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API IN BRAZIL – VISOM DIGITAL AUTHORIZED AS 1608 DEALER

RIO DE JANEIRO, BRAZIL – AUGUST 2013: Brazil’s Visom Digital has become the latest of authorized API 1608 dealers. Joining the ranks of other API distributors in South America, Visom began carrying the API product line back in 2012. “After their obvious success with API module products, it was logical that Visom now take on representation of the 1608,” said Gordon Smart, API’s managing director.

Located in Rio de Janeiro, Visom Digital is a working studio, audio technology development center, and audio equipment dealer specializing in high-quality, high-profile sound recording. “We only sell what we use and this makes all the difference in credibility for our people,” said owner, Carlos de Andrade.

With a wide range of clients, Visom Digital caters to everything from independent and major recording studios to TV and radio stations. “As an engineer I have always used API, as a salesman I believe in the product, and as a businessman it’s just a good seller,” said de Andrade of the API product line. Visom stands behind the products they represent, while aiming to understand the needs of their customers and partners in order to offer appropriate solutions. They also offer after-sales services, such as warranty, installation and training.

“For most distributors a line like API is a gem to be catered to with great consideration of its tradition,” said de Andrade. “For Visom, API is not a brand. It is a passion and a bit of our history. We will not just sell API. We will evangelize and educate our clients on the ownership of an important part of professional audio.”

ABOUT API (AUTOMATED PROCESSES, INC.)
Established more than 40 years ago, Automated Processes, Inc. is the leader in analog recording gear with the Vision, Legacy Series and 1608 recording consoles, as well as its classic line of modular signal processing equipment.

www.apiaudio.com

METRIC HALO ANNOUNCES IMMEDIATE AVAILABILITY OF MIO CONSOLE 5.6

SAFETY HARBOR, FLORIDA – AUGUST 2013: Metric Halo announces the immediate availability of MIO Console v.5.6, a free software upgrade for all users of the Mobile I/O family of audio interfaces, including the award-winning 2882, ULN-2, LIO-8 and ULN-8. Version5.6 includes the following new features: I/O inserts for accessing external hardware from within the MIO Mixer, ConsoleSync hardware/software synchronization technology, AAX ConsoleConnect plug-in for compatibility with Pro Tools 11, saving of system boot states and support for EuCon 3.0. In addition to these new features, v.5.6 continues to improve stability and compatibility with current and future versions of Mac OS X.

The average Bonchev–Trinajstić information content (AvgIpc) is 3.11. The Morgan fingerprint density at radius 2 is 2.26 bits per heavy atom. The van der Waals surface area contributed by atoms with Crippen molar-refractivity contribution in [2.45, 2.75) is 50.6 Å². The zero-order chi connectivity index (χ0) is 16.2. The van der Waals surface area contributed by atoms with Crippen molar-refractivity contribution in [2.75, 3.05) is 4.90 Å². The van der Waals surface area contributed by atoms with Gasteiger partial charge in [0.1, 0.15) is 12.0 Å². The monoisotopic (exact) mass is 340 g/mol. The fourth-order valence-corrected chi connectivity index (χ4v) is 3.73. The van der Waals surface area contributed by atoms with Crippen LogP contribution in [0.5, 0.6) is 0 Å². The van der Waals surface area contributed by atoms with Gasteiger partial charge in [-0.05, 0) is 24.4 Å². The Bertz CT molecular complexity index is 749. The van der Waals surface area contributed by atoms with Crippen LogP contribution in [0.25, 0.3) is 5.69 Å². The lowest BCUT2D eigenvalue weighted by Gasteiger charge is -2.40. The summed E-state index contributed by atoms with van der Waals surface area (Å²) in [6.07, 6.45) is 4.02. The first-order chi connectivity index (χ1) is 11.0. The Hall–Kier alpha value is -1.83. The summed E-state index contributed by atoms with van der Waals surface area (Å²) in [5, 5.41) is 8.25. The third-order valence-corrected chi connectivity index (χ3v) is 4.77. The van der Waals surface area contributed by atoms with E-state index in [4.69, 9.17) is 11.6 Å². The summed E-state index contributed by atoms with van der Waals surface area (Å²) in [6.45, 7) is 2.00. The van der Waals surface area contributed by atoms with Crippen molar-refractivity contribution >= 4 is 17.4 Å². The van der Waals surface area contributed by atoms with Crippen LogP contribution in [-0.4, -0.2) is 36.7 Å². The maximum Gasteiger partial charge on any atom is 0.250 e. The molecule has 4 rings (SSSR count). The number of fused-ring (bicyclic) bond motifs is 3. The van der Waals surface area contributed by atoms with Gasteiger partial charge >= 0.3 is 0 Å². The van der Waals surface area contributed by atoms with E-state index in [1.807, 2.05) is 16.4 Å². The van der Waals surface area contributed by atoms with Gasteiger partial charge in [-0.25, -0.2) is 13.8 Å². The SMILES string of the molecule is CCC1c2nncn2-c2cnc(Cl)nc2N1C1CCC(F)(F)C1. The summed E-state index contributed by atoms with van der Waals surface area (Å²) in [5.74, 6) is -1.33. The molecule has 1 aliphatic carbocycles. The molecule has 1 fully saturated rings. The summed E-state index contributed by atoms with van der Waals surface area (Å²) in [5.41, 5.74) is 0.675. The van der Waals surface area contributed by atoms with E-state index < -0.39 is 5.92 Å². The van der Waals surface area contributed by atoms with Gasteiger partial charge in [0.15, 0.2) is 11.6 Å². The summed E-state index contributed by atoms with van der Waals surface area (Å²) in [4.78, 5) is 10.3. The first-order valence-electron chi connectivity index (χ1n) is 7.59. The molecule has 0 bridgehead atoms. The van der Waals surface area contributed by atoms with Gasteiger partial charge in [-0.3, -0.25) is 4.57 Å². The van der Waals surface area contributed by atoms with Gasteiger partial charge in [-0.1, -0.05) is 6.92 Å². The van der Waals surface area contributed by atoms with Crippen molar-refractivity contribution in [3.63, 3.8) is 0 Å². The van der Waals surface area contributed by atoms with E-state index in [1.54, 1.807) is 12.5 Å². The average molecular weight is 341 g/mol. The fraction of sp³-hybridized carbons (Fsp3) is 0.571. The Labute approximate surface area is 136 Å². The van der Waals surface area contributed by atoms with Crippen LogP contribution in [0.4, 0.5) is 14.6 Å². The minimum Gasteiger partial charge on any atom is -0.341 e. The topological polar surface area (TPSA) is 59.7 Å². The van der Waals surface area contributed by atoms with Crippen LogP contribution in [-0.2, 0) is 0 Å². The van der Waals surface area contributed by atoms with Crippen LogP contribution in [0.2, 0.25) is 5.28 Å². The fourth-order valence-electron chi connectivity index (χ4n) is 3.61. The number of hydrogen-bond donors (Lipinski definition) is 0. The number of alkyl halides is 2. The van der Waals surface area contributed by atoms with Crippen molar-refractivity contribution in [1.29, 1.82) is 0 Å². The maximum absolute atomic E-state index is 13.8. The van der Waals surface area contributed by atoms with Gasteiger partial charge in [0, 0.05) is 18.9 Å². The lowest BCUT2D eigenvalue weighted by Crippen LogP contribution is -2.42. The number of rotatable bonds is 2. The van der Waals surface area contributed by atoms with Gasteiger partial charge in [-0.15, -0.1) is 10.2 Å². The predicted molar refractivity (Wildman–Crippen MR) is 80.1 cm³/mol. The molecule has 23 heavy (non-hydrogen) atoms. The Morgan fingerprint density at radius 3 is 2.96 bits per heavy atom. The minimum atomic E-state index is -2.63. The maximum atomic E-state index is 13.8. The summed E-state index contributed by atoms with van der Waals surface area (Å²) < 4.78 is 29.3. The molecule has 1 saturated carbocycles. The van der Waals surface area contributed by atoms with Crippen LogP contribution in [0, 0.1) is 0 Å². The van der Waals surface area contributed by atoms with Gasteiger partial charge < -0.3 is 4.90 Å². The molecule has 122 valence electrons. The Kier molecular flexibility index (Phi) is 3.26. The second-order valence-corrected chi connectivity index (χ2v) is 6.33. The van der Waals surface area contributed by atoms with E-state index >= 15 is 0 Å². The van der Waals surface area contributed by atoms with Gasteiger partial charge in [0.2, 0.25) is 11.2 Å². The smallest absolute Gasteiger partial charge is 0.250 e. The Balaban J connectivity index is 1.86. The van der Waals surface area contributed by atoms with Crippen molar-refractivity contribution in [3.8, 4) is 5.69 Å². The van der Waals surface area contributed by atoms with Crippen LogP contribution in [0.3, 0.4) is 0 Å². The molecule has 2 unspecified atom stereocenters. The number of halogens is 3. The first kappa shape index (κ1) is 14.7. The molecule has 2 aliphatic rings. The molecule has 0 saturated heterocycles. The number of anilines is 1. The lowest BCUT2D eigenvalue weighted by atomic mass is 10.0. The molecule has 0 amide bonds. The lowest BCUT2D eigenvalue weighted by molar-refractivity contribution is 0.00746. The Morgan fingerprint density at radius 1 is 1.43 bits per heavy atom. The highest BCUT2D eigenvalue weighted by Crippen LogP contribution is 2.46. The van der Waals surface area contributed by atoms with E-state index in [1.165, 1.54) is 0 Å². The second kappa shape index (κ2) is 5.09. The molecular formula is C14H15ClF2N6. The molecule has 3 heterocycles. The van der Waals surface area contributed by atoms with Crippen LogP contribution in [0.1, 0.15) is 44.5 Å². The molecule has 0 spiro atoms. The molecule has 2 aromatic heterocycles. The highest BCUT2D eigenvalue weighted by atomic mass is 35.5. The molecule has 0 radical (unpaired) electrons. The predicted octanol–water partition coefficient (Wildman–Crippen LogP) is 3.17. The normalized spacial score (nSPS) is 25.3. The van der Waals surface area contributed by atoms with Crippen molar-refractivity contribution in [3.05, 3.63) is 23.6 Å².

ConsoleSync is a unique enhancement to the Mobile I/O family that benefits both new and experienced users. ConsoleSync allows MIO Console to read the complete state of any attached hardware seamlessly, automatically and without any disruption of running audio. ConsoleSync auto loads the mixer configuration, complex signal processing chains, Monitor Controller settings, analog I/O configuration and even window layout from the hardware.

With ConsoleSync, new users will experience a dramatically reduced learning curve for accessing the power of MIO Console. Experienced users will value the ability to have MIO Console re-connect to the hardware with exact recall of the current hardware state and no disruption of audio. For live sound and monitoring applications this allows the user to disconnect and re-connect the computer or quit and launch MIO Console without being concerned about introducing dropouts to ongoing primary and backup recordings or to the monitoring paths for talent.

I/O inserts streamline the use of external analog and digital processors within the MIO mixer. This new feature also allows inserting processors that are hosted on the computer directly within the signal flow of the MIO low-latency hardware mixer. This enables the use of host-based reverbs and delays with greatly simplified routing.

This free upgrade continues the Metric Halo tradition of adding value to the Mobile I/O platform as well as enhancing the product for new users. A 30-day money-back guarantee backs Metric Halo’s hardware products so you can try them out in your studio with no risk. All products in the Mobile I/O family are discounted during the Metric Halo 2013 Summer Sale, which runs until September 15, 2013.

Free download from http://mhsecure.com/metric_halo/support/downloads.html

ABOUT METRIC HALO Now based in the sunny city of Safety Harbor, Florida, Metric Halo provides the world with high-resolution metering, analysis, recording and processing solutions with award-winning software and future-proof hardware.

www.mhlabs.com

CHARLESTON SOUND’S 32-CHANNEL API 1608 TURNS OUT THE HITS